No, but only because I'm an inherently lazy person. I've always chosen fun over discipline. Not something I'm terribly proud of, but it's allowed me to keep some pretty healthy perspective about limitations and my attitude towards food. Although my brain immediately switches to rebel mode when I'm told I can't have something, I try to eat as clean and in-season as possible. It's not always a perfect method but I'm much more personally connected to real food, than "healthy" food. The earth creates so many amazingly edible things, why would I want to rip something out of a plastic wrapper and throw it in the microwave? Seems like a missed opportunity on all levels. I try to eat low-carb breakfasts always, but especially at work because I'm sitting for most of the day, and it's just easier on my body. Also bagels. Fuckkkk I just can't say no to them. Like, almost ever. But I only let myself have them on Saturdays and only if I'm walking around afterward.

13 | What are your tools of choice (pump, pens, syringes, cgms, glucometers, etc.)?

Did pens for 6 years, have had a Medtronic mini-med for 5 years. I switch meters every now and then, but also now have a snazzy lil' Dexcom!

14 | You’ve talked about this on I Have The Sugars - can you touch on how to be open with your employer/ co-workers about your diabetes without making it become a “thing”?

I tend to start slow. Build relationships first, then sneak it in in conversation. Pepper it in. I'll also rely on social media to do the awkward ice-breaking for me. I'll post a self-promoting thing on FB or Insta and just hope they see it, read it, and we never have to talk about it again. I also tend to reach down my shirt and pull my pump out in the middle of the office....it takes a while for me to get comfy doing that. But once the cat's outta the bag (or I guess...the pump's outta the bra) it's a lot easier to just stick with the openness. Once people are comfortable with me as just...me, it's a lot easier for them to ask questions and try to find ways to be supportive. They're all SO GOOD TO ME when I have to stay home after a bad night if we go out to breakfast and I over-bolus for pancakes, then over correct. I think inherently, humans are nosy and like being in on things.
So...by being open about my diabetes, people feel like they're in on an intimate secret about me in a way. This makes you feel closer to people - which is also cool.

15 | You are very open about your earlier experiences with a sort of “diabetes burnout” (not making your diabetes a priority due to a plethora of reasons - mostly emotional). How did you overcome this?

Time. Seriously. I didn't have like a "come to jesus" moment where someone had a very stern conversation with me or I got super sick or was hospitalized. I sort of equate it all to 3rd grade when we were told to ignore boys when they annoyed us and they'd eventually buzz off.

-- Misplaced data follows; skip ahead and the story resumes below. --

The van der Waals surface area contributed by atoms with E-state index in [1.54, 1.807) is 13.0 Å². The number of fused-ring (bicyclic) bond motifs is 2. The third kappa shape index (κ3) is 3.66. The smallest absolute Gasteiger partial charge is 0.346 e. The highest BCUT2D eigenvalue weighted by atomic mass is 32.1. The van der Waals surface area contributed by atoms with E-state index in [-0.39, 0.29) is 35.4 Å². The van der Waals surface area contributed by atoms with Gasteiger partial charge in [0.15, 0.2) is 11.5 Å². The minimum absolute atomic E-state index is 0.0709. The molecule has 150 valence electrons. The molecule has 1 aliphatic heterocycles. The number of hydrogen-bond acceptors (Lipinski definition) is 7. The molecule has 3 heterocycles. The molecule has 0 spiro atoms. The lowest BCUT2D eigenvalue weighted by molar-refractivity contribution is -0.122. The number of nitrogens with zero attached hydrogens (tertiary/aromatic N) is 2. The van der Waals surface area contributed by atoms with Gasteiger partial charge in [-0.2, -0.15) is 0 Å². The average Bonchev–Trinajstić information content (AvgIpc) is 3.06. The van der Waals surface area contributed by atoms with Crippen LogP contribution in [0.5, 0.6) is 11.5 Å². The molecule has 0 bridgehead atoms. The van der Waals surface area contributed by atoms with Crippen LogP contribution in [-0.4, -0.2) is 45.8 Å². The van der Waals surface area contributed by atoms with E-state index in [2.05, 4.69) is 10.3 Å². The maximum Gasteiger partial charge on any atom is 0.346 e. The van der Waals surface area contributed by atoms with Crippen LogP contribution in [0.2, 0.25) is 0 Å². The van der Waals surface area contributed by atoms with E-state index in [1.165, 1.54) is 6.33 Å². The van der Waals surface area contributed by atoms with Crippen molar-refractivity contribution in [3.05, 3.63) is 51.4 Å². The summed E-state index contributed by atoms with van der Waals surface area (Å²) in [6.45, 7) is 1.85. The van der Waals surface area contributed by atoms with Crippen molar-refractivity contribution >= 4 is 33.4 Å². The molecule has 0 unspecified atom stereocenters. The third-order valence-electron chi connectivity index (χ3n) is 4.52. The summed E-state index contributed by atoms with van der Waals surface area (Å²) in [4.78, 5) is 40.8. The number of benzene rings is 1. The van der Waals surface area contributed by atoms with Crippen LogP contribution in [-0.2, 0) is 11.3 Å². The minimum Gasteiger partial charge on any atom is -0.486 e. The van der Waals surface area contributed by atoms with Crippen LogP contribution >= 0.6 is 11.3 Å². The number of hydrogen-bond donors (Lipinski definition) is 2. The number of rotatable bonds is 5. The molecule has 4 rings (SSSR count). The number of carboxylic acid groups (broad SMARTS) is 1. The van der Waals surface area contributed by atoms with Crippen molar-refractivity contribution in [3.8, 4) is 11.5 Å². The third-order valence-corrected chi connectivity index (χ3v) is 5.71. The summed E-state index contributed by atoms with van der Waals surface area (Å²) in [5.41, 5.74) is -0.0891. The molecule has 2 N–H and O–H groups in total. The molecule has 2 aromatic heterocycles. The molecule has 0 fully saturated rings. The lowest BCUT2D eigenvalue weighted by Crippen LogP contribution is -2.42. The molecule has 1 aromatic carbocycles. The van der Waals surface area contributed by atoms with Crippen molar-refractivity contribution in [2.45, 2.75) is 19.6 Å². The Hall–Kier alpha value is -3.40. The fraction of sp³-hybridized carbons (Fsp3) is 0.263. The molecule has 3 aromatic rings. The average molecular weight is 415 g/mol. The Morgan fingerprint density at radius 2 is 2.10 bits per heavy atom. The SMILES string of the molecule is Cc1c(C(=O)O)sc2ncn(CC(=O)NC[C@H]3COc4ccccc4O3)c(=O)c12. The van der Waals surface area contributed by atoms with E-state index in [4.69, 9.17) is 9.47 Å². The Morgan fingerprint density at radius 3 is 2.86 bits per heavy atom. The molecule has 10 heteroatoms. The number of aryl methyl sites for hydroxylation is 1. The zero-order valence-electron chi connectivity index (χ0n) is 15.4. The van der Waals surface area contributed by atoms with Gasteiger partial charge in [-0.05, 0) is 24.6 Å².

Once I finally accepted that this is just my reality and that I have a platform to inspire and motivate other young woman to do the best they can with it, I arrived at a much healthier place.

I've also been INCREDIBLY lucky. I don't want to jinx myself, but nothing horrible has happened to me yet. I say that I'm lazy and not disciplined, but I'm certainly motivated by my clean bill of health and disciplined ENOUGH to stay in a very safe place. I've never gone days without testing or meals without any bolus at all. I make sure to be very mindful to a point because I'm too afraid of an emergency disrupting my life. I also have an amazing support system filled with empathetic and sympathetic people. For example, my boyfriend has a really bad back, and has since he was a kid. Because of this, he understands invisible misery. Even if he's not overly emotional, he can understand what I need without spoiling or enabling me to form bad habits. He's even tried on an infusion set before (and even slept with it on) to experience what it feels like. He's pretty fuckin' awesome.

16 | You talk a lot about the fact that you are #MeFirst and a diabetic second, can you share a little about the difficulty in balancing not letting your identity become diabetes while also keeping blood sugar management a priority?

I am 100% unwilling to be an unhappy person. I'm too lazy to be aggressive towards myself or my diabetes. When I finally accepted this as my reality, I pulled up a seat, and put down a place setting for my diabetes to sit at my table of life. There's no point in totally rejecting something that's going to be there forever. I hate, and I mean HATE being miserable. When I'm down and out, I get so anxious. Being miserable just makes me more miserable. So I work very hard not to feel that way. And I do that by addressing my bummers head on. If I see the opportunity to fix something with wine or ice cream, I do that. If I need to exercise to get some willies out, I do that! If I'm feeling lonely, I make a concerted effort to surround myself with the funniest people I can find. None of those things have anything to do with my diabetes and I want to keep it that way. I don't immediately call a doctor if I spiked over 150 2 hours after a meal. I don't even consider that a bad thing, tbh. It happens.